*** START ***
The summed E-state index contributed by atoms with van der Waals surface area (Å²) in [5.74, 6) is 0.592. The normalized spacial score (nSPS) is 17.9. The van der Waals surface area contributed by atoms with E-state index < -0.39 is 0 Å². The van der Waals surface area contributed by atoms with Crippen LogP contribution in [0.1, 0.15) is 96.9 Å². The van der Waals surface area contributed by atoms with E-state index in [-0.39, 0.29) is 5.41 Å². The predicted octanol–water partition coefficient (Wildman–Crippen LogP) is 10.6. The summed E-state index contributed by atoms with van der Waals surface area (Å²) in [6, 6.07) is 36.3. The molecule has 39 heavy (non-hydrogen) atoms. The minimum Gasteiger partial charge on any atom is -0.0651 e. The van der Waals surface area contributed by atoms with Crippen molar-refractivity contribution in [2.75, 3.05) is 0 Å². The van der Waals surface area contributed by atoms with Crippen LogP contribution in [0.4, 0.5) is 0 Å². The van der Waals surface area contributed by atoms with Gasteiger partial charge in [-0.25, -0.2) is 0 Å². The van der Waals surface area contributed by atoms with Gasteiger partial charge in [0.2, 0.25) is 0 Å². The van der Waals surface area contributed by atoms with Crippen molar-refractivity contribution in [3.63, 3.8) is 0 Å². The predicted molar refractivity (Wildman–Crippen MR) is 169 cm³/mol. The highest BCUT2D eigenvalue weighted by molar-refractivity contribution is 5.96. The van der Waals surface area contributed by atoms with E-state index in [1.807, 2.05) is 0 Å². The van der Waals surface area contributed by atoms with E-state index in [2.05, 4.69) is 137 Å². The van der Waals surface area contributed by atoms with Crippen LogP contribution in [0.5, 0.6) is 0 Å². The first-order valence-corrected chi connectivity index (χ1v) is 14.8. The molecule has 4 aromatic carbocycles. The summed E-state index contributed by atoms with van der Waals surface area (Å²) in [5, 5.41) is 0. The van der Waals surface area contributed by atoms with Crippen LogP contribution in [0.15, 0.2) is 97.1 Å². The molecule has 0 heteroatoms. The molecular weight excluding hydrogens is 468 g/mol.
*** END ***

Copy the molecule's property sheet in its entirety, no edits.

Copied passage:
The summed E-state index contributed by atoms with van der Waals surface area (Å²) in [5.74, 6) is 0.592. The normalized spacial score (nSPS) is 17.9. The van der Waals surface area contributed by atoms with E-state index < -0.39 is 0 Å². The van der Waals surface area contributed by atoms with Crippen LogP contribution in [0.1, 0.15) is 96.9 Å². The van der Waals surface area contributed by atoms with E-state index in [-0.39, 0.29) is 5.41 Å². The predicted octanol–water partition coefficient (Wildman–Crippen LogP) is 10.6. The summed E-state index contributed by atoms with van der Waals surface area (Å²) in [6, 6.07) is 36.3. The molecule has 39 heavy (non-hydrogen) atoms. The minimum Gasteiger partial charge on any atom is -0.0651 e. The van der Waals surface area contributed by atoms with Crippen molar-refractivity contribution in [2.75, 3.05) is 0 Å². The van der Waals surface area contributed by atoms with Crippen LogP contribution in [0.4, 0.5) is 0 Å². The van der Waals surface area contributed by atoms with Gasteiger partial charge in [-0.25, -0.2) is 0 Å². The van der Waals surface area contributed by atoms with Gasteiger partial charge in [0.2, 0.25) is 0 Å². The van der Waals surface area contributed by atoms with Crippen molar-refractivity contribution in [3.63, 3.8) is 0 Å². The predicted molar refractivity (Wildman–Crippen MR) is 169 cm³/mol. The highest BCUT2D eigenvalue weighted by molar-refractivity contribution is 5.96. The van der Waals surface area contributed by atoms with E-state index in [1.807, 2.05) is 0 Å². The van der Waals surface area contributed by atoms with E-state index in [2.05, 4.69) is 137 Å². The van der Waals surface area contributed by atoms with Crippen LogP contribution in [0.5, 0.6) is 0 Å². The first-order valence-corrected chi connectivity index (χ1v) is 14.8. The molecule has 4 aromatic carbocycles. The summed E-state index contributed by atoms with van der Waals surface area (Å²) in [5, 5.41) is 0. The van der Waals surface area contributed by atoms with Crippen LogP contribution in [0.15, 0.2) is 97.1 Å². The molecule has 0 heteroatoms. The molecular weight excluding hydrogens is 468 g/mol.